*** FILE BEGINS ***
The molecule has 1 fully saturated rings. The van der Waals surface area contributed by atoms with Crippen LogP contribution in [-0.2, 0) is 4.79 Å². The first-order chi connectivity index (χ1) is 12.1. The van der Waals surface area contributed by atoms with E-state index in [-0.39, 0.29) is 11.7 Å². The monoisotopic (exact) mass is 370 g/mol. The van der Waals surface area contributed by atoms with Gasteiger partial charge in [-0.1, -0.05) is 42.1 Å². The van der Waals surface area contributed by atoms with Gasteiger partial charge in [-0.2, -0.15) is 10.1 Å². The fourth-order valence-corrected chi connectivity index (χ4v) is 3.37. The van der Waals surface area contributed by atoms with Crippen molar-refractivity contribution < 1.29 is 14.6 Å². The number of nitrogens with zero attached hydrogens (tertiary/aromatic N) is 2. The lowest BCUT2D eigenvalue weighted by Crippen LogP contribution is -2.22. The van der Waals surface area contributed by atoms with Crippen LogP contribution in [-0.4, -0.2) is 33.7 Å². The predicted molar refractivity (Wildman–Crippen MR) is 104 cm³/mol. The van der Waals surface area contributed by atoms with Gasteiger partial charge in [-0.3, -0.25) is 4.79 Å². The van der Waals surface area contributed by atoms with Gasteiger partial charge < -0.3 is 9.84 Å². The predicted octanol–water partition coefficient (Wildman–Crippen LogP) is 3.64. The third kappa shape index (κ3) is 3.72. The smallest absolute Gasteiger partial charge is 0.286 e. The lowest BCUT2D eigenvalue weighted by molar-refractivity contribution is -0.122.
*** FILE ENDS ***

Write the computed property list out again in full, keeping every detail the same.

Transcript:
The molecule has 1 fully saturated rings. The van der Waals surface area contributed by atoms with Crippen LogP contribution in [-0.2, 0) is 4.79 Å². The first-order chi connectivity index (χ1) is 12.1. The van der Waals surface area contributed by atoms with E-state index in [-0.39, 0.29) is 11.7 Å². The monoisotopic (exact) mass is 370 g/mol. The van der Waals surface area contributed by atoms with Gasteiger partial charge in [-0.1, -0.05) is 42.1 Å². The van der Waals surface area contributed by atoms with Gasteiger partial charge in [-0.2, -0.15) is 10.1 Å². The fourth-order valence-corrected chi connectivity index (χ4v) is 3.37. The van der Waals surface area contributed by atoms with Crippen molar-refractivity contribution < 1.29 is 14.6 Å². The number of nitrogens with zero attached hydrogens (tertiary/aromatic N) is 2. The lowest BCUT2D eigenvalue weighted by Crippen LogP contribution is -2.22. The van der Waals surface area contributed by atoms with Crippen LogP contribution in [-0.4, -0.2) is 33.7 Å². The predicted molar refractivity (Wildman–Crippen MR) is 104 cm³/mol. The van der Waals surface area contributed by atoms with Gasteiger partial charge in [-0.3, -0.25) is 4.79 Å². The van der Waals surface area contributed by atoms with Gasteiger partial charge < -0.3 is 9.84 Å². The predicted octanol–water partition coefficient (Wildman–Crippen LogP) is 3.64. The third kappa shape index (κ3) is 3.72. The smallest absolute Gasteiger partial charge is 0.286 e. The lowest BCUT2D eigenvalue weighted by molar-refractivity contribution is -0.122.